Hill Martian Gashant riders emerge...

Hill Martian skirmishers advance ahead of their larger cousins (who doesn't want Tharks on Mars??)

French Foreign Legion and Martian Tirailleurs form up to receive the assault

We used The Men Who Would Be Kings as our tactial rules. They worked pretty well, though we have drafted a few house rules for to suit the setting and will trial them next game. If they work well, I'll publish them here.

Lancers charge home into the Thark flank



But another mass of the Green devils tore into the Legion!

Mounts spent and surrounded by hill Martian infantry, the gallant Lancers fell.

On the left flank, the bellowing clash of gashants was deafening

As the battle reached a crescendo, the hill Martian infantry crashed home into the French line

Thunderous volleys of Lebel 1886 pattern rifles took down many a brave hill Martian!

Well armed with courage though they were, the Hill Martians were unable to carry the day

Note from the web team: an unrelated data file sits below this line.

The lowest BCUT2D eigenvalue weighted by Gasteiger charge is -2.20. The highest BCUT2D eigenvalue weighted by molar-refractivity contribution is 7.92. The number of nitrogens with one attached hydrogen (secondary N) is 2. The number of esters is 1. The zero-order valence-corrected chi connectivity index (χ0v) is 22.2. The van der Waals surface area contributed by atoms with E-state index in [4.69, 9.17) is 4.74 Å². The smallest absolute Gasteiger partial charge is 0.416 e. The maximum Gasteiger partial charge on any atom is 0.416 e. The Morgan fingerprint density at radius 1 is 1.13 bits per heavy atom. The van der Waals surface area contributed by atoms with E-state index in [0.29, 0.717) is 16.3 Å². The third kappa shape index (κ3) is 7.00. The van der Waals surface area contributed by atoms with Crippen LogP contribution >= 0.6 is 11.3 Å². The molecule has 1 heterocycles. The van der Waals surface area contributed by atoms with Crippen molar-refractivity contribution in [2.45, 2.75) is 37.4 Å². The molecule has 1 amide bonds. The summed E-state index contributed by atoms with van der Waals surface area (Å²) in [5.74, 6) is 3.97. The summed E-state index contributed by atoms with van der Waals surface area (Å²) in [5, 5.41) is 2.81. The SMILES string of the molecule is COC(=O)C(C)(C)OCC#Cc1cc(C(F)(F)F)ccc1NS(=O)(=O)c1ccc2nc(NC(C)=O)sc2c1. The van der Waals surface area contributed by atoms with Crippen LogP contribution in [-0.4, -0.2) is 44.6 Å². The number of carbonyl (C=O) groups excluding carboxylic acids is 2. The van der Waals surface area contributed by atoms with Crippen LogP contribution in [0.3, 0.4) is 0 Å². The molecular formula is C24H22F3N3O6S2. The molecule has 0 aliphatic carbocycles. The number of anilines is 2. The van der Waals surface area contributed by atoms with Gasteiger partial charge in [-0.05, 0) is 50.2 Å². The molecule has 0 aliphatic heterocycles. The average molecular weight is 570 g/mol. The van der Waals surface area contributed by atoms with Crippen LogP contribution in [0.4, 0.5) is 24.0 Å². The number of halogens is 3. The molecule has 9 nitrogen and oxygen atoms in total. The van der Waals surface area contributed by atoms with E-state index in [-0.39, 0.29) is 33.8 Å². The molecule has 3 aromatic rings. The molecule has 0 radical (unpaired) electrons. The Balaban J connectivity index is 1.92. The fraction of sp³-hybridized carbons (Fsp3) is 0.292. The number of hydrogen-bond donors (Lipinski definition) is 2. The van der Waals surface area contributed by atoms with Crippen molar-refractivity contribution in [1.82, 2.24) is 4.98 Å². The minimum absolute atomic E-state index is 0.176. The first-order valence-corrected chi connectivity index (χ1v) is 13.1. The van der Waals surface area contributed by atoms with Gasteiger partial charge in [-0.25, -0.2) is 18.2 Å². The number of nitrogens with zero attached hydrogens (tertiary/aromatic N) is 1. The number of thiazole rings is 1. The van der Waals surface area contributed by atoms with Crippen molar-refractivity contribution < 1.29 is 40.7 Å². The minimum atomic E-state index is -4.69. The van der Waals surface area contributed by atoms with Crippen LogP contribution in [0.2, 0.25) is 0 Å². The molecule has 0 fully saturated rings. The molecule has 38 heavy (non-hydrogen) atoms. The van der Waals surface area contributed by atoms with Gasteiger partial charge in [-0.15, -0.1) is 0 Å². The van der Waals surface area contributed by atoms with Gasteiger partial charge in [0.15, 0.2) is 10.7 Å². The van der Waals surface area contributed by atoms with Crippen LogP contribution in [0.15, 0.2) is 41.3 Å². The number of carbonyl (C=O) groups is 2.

And so the French returned to their base at Ideaus Fons having consolidated their grip on the Xanthe Chryse region, and planned their next expedition to expand their sphere of influence.

A great day pushing the new lead around - the table looked great and plans are afoot for a bigger game next time!

Friday, 6 November 2020

Et Voila! Mon Armee de'Mars!

Mesdames et Messieurs, en presentat ma premier Armee de Mars!

Tirailleurs Martiens;

La Legion Etrangere:



Ready for an expeditionary operation in the Ideaus Fons basin where the Nomadic Hill tribes have been ambushing caravans from the northern valley viticulture district.